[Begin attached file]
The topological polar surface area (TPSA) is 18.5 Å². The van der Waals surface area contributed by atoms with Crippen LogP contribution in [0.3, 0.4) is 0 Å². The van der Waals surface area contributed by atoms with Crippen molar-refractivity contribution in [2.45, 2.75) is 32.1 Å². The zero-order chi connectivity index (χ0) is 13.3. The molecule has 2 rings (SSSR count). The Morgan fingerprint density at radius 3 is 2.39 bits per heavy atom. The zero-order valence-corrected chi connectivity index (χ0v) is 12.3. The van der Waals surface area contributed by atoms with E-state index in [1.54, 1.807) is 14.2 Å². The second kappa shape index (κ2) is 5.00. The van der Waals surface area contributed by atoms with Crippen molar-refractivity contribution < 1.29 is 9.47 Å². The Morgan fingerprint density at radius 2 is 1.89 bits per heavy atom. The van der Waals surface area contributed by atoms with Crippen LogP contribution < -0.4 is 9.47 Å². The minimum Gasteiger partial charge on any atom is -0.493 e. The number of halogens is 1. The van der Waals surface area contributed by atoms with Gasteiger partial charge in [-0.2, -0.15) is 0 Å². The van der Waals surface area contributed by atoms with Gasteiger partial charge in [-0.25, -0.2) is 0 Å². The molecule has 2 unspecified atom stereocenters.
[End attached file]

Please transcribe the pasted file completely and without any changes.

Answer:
The topological polar surface area (TPSA) is 18.5 Å². The van der Waals surface area contributed by atoms with Crippen LogP contribution in [0.3, 0.4) is 0 Å². The van der Waals surface area contributed by atoms with Crippen molar-refractivity contribution in [2.45, 2.75) is 32.1 Å². The zero-order chi connectivity index (χ0) is 13.3. The molecule has 2 rings (SSSR count). The Morgan fingerprint density at radius 3 is 2.39 bits per heavy atom. The zero-order valence-corrected chi connectivity index (χ0v) is 12.3. The van der Waals surface area contributed by atoms with E-state index in [1.54, 1.807) is 14.2 Å². The second kappa shape index (κ2) is 5.00. The van der Waals surface area contributed by atoms with Crippen molar-refractivity contribution < 1.29 is 9.47 Å². The Morgan fingerprint density at radius 2 is 1.89 bits per heavy atom. The van der Waals surface area contributed by atoms with Crippen LogP contribution < -0.4 is 9.47 Å². The minimum Gasteiger partial charge on any atom is -0.493 e. The number of halogens is 1. The van der Waals surface area contributed by atoms with Gasteiger partial charge in [-0.2, -0.15) is 0 Å². The van der Waals surface area contributed by atoms with Gasteiger partial charge in [-0.25, -0.2) is 0 Å². The molecule has 2 unspecified atom stereocenters.